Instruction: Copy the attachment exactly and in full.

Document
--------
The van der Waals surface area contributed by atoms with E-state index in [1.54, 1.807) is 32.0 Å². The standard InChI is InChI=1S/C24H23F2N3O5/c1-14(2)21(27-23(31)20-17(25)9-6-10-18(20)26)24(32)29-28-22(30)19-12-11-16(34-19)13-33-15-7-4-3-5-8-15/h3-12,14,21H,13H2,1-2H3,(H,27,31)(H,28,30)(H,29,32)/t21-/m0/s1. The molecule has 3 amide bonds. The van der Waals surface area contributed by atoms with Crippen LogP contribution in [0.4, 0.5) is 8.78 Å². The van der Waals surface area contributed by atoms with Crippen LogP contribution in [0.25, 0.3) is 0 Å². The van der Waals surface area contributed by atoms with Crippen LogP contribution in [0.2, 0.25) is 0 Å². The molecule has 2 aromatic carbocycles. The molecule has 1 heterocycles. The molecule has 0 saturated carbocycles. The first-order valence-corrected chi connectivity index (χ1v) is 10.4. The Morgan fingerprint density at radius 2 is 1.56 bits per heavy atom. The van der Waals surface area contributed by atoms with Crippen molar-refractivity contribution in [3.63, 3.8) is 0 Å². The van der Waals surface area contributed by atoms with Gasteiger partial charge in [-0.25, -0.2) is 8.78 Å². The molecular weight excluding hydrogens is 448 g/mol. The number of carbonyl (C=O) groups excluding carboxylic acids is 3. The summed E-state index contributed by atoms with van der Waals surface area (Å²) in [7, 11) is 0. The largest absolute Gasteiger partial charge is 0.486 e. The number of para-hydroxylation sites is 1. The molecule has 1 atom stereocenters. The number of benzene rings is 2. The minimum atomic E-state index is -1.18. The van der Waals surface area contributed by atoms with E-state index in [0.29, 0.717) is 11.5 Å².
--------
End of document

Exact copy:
The van der Waals surface area contributed by atoms with E-state index in [1.54, 1.807) is 32.0 Å². The standard InChI is InChI=1S/C24H23F2N3O5/c1-14(2)21(27-23(31)20-17(25)9-6-10-18(20)26)24(32)29-28-22(30)19-12-11-16(34-19)13-33-15-7-4-3-5-8-15/h3-12,14,21H,13H2,1-2H3,(H,27,31)(H,28,30)(H,29,32)/t21-/m0/s1. The molecule has 3 amide bonds. The van der Waals surface area contributed by atoms with Crippen LogP contribution in [0.4, 0.5) is 8.78 Å². The van der Waals surface area contributed by atoms with Crippen LogP contribution in [0.25, 0.3) is 0 Å². The van der Waals surface area contributed by atoms with Crippen LogP contribution in [0.2, 0.25) is 0 Å². The molecule has 2 aromatic carbocycles. The molecule has 1 heterocycles. The molecule has 0 saturated carbocycles. The first-order valence-corrected chi connectivity index (χ1v) is 10.4. The Morgan fingerprint density at radius 2 is 1.56 bits per heavy atom. The van der Waals surface area contributed by atoms with Crippen molar-refractivity contribution in [3.63, 3.8) is 0 Å². The van der Waals surface area contributed by atoms with Gasteiger partial charge in [-0.25, -0.2) is 8.78 Å². The molecular weight excluding hydrogens is 448 g/mol. The number of carbonyl (C=O) groups excluding carboxylic acids is 3. The summed E-state index contributed by atoms with van der Waals surface area (Å²) in [7, 11) is 0. The largest absolute Gasteiger partial charge is 0.486 e. The number of para-hydroxylation sites is 1. The molecule has 1 atom stereocenters. The number of benzene rings is 2. The minimum atomic E-state index is -1.18. The van der Waals surface area contributed by atoms with E-state index in [0.29, 0.717) is 11.5 Å².